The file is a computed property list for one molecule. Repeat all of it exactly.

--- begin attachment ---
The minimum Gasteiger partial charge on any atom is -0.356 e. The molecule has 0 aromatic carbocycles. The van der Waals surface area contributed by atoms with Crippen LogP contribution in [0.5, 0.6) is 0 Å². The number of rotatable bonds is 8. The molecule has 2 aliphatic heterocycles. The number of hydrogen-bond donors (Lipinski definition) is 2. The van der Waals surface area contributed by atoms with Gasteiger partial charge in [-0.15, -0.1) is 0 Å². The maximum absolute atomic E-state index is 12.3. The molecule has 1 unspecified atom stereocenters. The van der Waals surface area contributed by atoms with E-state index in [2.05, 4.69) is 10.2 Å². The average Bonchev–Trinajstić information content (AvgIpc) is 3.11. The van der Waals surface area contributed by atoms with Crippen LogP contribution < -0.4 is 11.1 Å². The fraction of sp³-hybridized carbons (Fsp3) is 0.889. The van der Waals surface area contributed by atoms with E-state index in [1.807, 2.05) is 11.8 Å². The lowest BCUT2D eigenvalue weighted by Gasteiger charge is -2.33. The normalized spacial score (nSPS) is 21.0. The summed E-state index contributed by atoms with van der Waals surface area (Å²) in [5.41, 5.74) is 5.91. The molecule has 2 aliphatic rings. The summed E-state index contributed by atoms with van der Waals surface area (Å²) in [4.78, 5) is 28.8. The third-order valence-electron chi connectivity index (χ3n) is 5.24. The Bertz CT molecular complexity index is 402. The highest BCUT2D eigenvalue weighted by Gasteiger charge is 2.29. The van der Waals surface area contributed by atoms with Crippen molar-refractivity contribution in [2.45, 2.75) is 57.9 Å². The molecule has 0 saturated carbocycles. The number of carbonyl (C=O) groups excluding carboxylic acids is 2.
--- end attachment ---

The minimum Gasteiger partial charge on any atom is -0.356 e. The molecule has 0 aromatic carbocycles. The van der Waals surface area contributed by atoms with Crippen LogP contribution in [0.5, 0.6) is 0 Å². The number of rotatable bonds is 8. The molecule has 2 aliphatic heterocycles. The number of hydrogen-bond donors (Lipinski definition) is 2. The van der Waals surface area contributed by atoms with Gasteiger partial charge in [-0.15, -0.1) is 0 Å². The maximum absolute atomic E-state index is 12.3. The molecule has 1 unspecified atom stereocenters. The van der Waals surface area contributed by atoms with E-state index in [2.05, 4.69) is 10.2 Å². The average Bonchev–Trinajstić information content (AvgIpc) is 3.11. The van der Waals surface area contributed by atoms with Crippen LogP contribution < -0.4 is 11.1 Å². The fraction of sp³-hybridized carbons (Fsp3) is 0.889. The van der Waals surface area contributed by atoms with E-state index in [1.807, 2.05) is 11.8 Å². The lowest BCUT2D eigenvalue weighted by Gasteiger charge is -2.33. The normalized spacial score (nSPS) is 21.0. The summed E-state index contributed by atoms with van der Waals surface area (Å²) in [5.41, 5.74) is 5.91. The molecule has 2 aliphatic rings. The summed E-state index contributed by atoms with van der Waals surface area (Å²) in [4.78, 5) is 28.8. The third-order valence-electron chi connectivity index (χ3n) is 5.24. The Bertz CT molecular complexity index is 402. The highest BCUT2D eigenvalue weighted by Gasteiger charge is 2.29. The van der Waals surface area contributed by atoms with Crippen molar-refractivity contribution in [2.45, 2.75) is 57.9 Å². The molecule has 0 saturated carbocycles. The number of carbonyl (C=O) groups excluding carboxylic acids is 2.